Hunger pains felt across the state, report reveals

Hunger pains felt across the state, report reveals

HATTIESBURG, MS (WDAM) - A new report released finds Mississippi has the highest percentage of adults 60 years and older facing the threat of hunger.

“Our mission is to mainly help the needy in the community. I don’t call them the poor, because many times people that are necessarily poor, become needy,” said St. Vincent de Paul team member Joseph Kinnan.

Two local church congregations in Hattiesburg support St. Vincent de Paul. Kinnan said its goal is to lend a helping hand to those who need it the most.

“We evaluate each situation carefully and then try and provide for their needs,” Kinnan said.

“Are y’all seeing a big need here in Hattiesburg for people in the age range 60 and older?” reporter Jessica Bowman asked.

“There is a great need mainly in the area of utilities, but a lot of need for food," Kinnan said. "With the change in the weather, you get this cold weather, the gas prices go up and the electricity. People are just devastated that way.”

A new report released from Databank USA and the 2018 America’s Health Rankings Senior Report showed the percentage of adults in Mississippi ages 60 and older face the threat of hunger more than any other state. This data revealed in the past 12 months, 24.3 percent of adults 60 years and older in our state face hunger.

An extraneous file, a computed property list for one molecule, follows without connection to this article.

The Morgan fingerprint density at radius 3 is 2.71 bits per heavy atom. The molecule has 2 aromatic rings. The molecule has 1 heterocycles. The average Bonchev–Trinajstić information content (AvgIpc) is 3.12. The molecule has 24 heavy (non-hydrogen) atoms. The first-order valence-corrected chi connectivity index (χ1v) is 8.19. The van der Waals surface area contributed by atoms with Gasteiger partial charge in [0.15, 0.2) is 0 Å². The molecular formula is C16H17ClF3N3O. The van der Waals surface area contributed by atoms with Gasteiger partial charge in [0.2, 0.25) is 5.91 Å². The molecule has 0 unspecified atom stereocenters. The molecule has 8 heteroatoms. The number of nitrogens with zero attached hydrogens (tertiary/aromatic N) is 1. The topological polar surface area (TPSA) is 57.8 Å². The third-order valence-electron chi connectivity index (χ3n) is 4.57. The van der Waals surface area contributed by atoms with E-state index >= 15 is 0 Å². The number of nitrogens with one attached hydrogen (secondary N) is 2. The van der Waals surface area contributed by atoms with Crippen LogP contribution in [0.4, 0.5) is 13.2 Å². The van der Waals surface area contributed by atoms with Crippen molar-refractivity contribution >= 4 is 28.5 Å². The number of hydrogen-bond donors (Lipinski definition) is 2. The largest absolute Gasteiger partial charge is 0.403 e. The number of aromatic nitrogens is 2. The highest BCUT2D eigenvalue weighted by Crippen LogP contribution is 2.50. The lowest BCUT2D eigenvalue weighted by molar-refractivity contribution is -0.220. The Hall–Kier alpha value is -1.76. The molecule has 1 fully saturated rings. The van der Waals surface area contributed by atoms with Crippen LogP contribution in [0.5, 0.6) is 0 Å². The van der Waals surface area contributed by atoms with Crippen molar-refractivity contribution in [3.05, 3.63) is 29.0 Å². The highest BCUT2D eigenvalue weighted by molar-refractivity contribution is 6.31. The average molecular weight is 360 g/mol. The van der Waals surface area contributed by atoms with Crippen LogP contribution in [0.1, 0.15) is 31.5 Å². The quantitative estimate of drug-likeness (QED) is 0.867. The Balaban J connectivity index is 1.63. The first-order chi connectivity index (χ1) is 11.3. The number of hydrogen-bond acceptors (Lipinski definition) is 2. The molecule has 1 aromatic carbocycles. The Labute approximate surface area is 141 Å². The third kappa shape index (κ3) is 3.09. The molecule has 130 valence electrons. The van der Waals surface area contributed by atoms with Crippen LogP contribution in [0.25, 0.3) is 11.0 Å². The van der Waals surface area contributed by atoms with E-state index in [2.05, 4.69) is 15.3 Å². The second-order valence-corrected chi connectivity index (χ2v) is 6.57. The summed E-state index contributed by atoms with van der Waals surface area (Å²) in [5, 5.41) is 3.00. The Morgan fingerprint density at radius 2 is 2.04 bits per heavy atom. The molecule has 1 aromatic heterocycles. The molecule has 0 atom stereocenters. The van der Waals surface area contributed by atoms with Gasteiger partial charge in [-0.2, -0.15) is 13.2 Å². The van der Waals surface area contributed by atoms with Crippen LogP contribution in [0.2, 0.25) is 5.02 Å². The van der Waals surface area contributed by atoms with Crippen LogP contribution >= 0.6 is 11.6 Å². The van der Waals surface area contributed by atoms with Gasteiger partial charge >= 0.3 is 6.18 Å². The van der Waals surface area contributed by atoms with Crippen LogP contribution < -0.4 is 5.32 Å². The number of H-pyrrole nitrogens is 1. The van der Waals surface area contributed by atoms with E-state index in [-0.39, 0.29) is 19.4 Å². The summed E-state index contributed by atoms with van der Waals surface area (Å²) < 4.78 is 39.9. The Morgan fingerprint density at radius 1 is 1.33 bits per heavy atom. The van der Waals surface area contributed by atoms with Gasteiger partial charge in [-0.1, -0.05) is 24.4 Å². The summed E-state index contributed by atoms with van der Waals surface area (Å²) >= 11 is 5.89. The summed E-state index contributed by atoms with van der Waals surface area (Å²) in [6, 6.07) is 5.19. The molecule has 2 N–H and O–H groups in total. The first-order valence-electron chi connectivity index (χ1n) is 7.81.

“I think in Mississippi that is a problem across the board,” said Kim Townsend, homeless coordinator for the city of Hattiesburg.

Townsend said the national statistics parallel with what her team is seeing locally.

“We have a large problem with people getting connected with SNAP benefits than in other states," Townsend said. "The eligibility requirements are more difficult. When you are homeless or you are low income and you don’t have a good mode of transportation to get there, you have to do an in person interview.”

Which in turn, she said, forces people to miss their opportunity to get connected with those benefits.

While the state faces this problem, there are local organizations and volunteers working to make those numbers decrease.

“We have a food bank or box and we bring out a food box for the folks to take to their homes,” Kinnan said.

Looking at the homeless population, Townsend said in the next few weeks the Point and Time Count will start. This is Hattiesburg’s yearly census of the homeless population, showing a snapshot of what it currently looks like.

In 2018, there were around 130 homeless people in Forrest County. Townsend expects that number to grow this year.

To get connected to St. Vincent de Paul, click here.

If you would like to volunteer for the Point and Time Count, visit their Facebook page.

We need you for our yearly Point-In-Time Count! It’s our yearly census of our homeless friends taking place January 28-February 1. Interested in volunteering? Get info here and get signed up to help out!!!

Posted by Pine Belt Coalition on Homelessness on Tuesday, January 15, 2019

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